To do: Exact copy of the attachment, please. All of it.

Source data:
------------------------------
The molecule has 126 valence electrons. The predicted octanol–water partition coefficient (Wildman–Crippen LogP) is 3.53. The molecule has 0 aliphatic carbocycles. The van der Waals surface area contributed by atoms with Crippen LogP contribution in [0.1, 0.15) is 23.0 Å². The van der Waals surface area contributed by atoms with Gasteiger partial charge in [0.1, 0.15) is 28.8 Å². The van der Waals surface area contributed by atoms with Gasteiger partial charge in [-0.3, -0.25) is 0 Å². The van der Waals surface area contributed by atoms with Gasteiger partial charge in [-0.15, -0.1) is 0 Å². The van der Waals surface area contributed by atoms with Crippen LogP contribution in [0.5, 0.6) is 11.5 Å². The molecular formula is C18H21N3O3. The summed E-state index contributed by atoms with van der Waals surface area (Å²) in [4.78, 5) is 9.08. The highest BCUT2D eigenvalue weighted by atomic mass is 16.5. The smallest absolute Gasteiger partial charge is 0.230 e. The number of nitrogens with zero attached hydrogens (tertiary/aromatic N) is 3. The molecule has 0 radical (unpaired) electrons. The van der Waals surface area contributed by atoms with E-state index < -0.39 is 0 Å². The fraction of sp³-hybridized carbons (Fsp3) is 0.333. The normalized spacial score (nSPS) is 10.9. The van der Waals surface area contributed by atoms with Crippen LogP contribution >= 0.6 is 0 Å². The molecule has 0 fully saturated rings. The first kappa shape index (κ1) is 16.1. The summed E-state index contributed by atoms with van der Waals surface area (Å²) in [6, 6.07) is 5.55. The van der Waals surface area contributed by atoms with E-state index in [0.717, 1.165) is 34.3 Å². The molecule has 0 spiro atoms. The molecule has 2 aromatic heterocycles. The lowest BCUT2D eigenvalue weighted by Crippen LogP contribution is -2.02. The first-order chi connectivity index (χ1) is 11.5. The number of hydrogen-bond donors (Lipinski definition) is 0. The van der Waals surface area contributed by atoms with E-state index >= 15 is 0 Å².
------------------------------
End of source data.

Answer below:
The molecule has 126 valence electrons. The predicted octanol–water partition coefficient (Wildman–Crippen LogP) is 3.53. The molecule has 0 aliphatic carbocycles. The van der Waals surface area contributed by atoms with Crippen LogP contribution in [0.1, 0.15) is 23.0 Å². The van der Waals surface area contributed by atoms with Gasteiger partial charge in [0.1, 0.15) is 28.8 Å². The van der Waals surface area contributed by atoms with Gasteiger partial charge in [-0.3, -0.25) is 0 Å². The van der Waals surface area contributed by atoms with Gasteiger partial charge in [-0.15, -0.1) is 0 Å². The van der Waals surface area contributed by atoms with Crippen LogP contribution in [0.5, 0.6) is 11.5 Å². The molecular formula is C18H21N3O3. The summed E-state index contributed by atoms with van der Waals surface area (Å²) in [4.78, 5) is 9.08. The highest BCUT2D eigenvalue weighted by atomic mass is 16.5. The smallest absolute Gasteiger partial charge is 0.230 e. The number of nitrogens with zero attached hydrogens (tertiary/aromatic N) is 3. The molecule has 0 radical (unpaired) electrons. The van der Waals surface area contributed by atoms with E-state index < -0.39 is 0 Å². The fraction of sp³-hybridized carbons (Fsp3) is 0.333. The normalized spacial score (nSPS) is 10.9. The van der Waals surface area contributed by atoms with Crippen LogP contribution >= 0.6 is 0 Å². The molecule has 0 fully saturated rings. The first kappa shape index (κ1) is 16.1. The summed E-state index contributed by atoms with van der Waals surface area (Å²) in [6, 6.07) is 5.55. The van der Waals surface area contributed by atoms with E-state index in [0.717, 1.165) is 34.3 Å². The molecule has 0 spiro atoms. The molecule has 2 aromatic heterocycles. The lowest BCUT2D eigenvalue weighted by Crippen LogP contribution is -2.02. The first-order chi connectivity index (χ1) is 11.5. The number of hydrogen-bond donors (Lipinski definition) is 0. The van der Waals surface area contributed by atoms with E-state index >= 15 is 0 Å².